Nugget



posted on Nov, 13 2013 @ 07:42 AM
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nugget1
As an artist,all I can say is the shadows are not right. They show the light coming from several different angles at the same time, which means somebody had to 'manipulate' them somehow.

Or the shadows could be at different directions if the ground is wavy (not a flat plane) -- such as it would be with the little sand dunes we can see in this image. The shadows are following the "lay of the land".

The picture is real, and it was taken by Curiosity's Left Navigation Camera on Sol 440. Here is a link to all of the left navigation camera images taken on that particular Mars day, including the OP's image:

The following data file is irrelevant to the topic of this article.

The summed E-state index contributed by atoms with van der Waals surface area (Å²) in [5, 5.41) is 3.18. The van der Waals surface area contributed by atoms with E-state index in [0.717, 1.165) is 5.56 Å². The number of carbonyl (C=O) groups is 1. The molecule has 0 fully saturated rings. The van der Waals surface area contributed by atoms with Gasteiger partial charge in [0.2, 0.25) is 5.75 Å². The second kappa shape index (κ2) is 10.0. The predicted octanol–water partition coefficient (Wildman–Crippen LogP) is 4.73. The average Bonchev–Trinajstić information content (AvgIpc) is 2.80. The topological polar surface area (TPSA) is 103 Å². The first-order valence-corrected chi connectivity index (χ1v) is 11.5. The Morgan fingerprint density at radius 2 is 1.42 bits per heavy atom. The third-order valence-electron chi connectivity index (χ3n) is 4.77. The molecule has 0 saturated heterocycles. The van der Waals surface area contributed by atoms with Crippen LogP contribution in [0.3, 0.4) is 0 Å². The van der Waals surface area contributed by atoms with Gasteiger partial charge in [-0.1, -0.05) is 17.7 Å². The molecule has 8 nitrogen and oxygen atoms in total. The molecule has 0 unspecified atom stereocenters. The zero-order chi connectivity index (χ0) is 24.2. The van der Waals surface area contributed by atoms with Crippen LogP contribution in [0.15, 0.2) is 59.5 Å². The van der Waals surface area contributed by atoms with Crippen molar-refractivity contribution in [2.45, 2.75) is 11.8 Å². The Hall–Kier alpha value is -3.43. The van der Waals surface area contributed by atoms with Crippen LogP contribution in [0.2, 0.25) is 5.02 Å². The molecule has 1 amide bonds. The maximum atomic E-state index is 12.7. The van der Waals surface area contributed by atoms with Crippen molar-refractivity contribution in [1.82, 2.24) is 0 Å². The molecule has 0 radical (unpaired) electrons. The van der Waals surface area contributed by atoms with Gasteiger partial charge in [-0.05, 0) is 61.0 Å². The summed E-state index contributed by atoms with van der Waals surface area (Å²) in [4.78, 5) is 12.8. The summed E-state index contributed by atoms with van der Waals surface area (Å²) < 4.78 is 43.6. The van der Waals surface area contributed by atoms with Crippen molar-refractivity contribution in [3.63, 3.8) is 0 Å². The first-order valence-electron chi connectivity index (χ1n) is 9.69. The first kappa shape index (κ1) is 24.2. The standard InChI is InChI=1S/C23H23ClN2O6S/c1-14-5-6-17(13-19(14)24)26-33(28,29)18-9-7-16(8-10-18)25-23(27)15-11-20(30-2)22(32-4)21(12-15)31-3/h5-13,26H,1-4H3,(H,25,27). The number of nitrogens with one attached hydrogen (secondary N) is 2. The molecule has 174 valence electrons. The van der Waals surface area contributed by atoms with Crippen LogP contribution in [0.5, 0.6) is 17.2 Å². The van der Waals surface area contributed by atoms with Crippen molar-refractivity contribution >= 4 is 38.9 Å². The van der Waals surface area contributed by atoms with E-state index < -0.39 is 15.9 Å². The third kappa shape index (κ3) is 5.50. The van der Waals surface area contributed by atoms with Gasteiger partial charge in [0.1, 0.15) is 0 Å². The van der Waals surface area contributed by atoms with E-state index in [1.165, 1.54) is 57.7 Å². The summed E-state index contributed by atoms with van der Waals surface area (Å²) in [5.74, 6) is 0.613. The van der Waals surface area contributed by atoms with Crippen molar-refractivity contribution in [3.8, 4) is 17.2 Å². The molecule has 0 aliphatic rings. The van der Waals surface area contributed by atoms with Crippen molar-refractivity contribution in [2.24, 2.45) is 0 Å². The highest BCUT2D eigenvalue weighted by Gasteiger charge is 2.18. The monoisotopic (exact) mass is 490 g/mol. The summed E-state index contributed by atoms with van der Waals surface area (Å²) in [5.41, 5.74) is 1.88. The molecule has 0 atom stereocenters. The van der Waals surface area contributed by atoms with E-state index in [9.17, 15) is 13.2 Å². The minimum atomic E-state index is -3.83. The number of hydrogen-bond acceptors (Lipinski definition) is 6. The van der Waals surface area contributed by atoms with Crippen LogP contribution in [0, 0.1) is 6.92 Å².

mars.jpl.nasa.gov....



The hollow rock in the lower right corner is showing a square shadow that seems to be coming from within. Again, not natural. S&F for your post.

If a rock is hollow (or has a bit of a concave aspect to it, such as the one in the image), it could have a shadow "within" the concave part of it.


edit on 11/13/2013 by Soylent Green Is People because: (no reason given)



posted on Nov, 13 2013 @ 08:47 AM
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Here's a REAL Landshark!

It's even labeled as such!






posted on Nov, 13 2013 @ 09:49 AM
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reply to post by eriktheawful
 


The original "real" land shark was Chevy Chase.


edit on 11/13/2013 by Soylent Green Is People because: (no reason given)